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Drumline (December 13/02)

Drumline is one of those movies that features characters overcoming obstacles to succeed in the end, and though it does go on for a half hour longer than it should, it's entertaining enough to warrant a recommendation.

Nick Cannon stars as Devon, a troubled kid who's got an extraordinary talent when it comes to playing the drums. So much so, that he's just been offered a scholarship to a prestigious school with the condition that he join the marching band. Devon's expecting an easy ride, so he's shocked when he discovers the band is run like a military operation - complete with early morning wake-up calls and rigid rules that aren't to be broken. Each section of the band has their own leader, and Devon's leader (Leonard Roberts) doesn't much care for his rebellious style. But as time progresses, Devon begins to change his attitude towards the whole thing - mostly because he wants to attract the attention of a beautiful cheerleader named Laila (Zoe Saldana).

Drumline's structure is similar to a variety of sports movies (Hoosiers, Remember the Titans), so it is worth noting that this is likely the first time the ragtag-underdogs-that-make-good storyline has been put to use in a film concerning musical instruments. Though it's easy enough to predict what's going to happen next, the movie never sinks into mediocrity mostly due to some enthusastic performances and a colorful assortment of supporting characters. Cannon, an unknown actor who'll surely receive more work after this, has a tough job as he has to take this punk kid and eventually turn him into someone we like (and are willing to follow throughout the movie). And though Roberts (as Devon's leader, Sean) is saddled with an impossibly cliched character arc - he initially dislikes Devon, but wouldn't you know, eventually comes to respect him - he manages to turn Sean into something more than just a cog in the plot's machine.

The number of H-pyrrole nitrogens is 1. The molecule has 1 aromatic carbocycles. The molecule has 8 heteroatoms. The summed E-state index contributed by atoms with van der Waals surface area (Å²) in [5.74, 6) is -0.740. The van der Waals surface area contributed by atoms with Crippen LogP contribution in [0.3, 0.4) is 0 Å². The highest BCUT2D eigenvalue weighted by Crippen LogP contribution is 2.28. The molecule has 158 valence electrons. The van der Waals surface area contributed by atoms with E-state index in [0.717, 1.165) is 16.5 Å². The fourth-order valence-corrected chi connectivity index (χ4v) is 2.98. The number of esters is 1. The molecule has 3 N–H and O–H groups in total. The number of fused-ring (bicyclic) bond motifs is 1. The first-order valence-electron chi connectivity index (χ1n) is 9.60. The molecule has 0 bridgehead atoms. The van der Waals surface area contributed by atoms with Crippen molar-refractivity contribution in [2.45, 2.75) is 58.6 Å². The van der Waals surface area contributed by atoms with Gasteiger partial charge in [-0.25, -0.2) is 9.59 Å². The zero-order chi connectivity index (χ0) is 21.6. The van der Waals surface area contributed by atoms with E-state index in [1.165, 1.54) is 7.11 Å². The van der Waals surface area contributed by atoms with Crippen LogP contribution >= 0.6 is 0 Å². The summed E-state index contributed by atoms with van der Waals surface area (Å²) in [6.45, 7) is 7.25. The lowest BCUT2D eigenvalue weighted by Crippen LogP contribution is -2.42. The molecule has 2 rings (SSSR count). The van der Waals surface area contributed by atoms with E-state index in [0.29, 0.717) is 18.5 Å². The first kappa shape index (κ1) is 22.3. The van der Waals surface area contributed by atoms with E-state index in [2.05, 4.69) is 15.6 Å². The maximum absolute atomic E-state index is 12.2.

But director Charles Stone III (yep, the same guy who did those annoying "whassup" ads) doesn't realize when to call it quits, and keeps the movie going for close to two hours. Now, when you've got a film that has an outcome as obvious as this, it's probably not such a great idea to run for longer than 90 minutes or so. And as enjoyable some of the musical sequences are, by the time the climactic "battle of the marching bands" showdown rolls around, it's almost impossible to actually care at that point.

Still, though the movie does overstay its welcome, it's never boring and the majority of the music is infectiously catchy - not to mention impressive, which most of the drum sequences certainly are. But the rampant predictability of the screenplay and overlong running time prevents Drumline from becoming much more than an instantly forgettable two hours.

out of

© David Nusair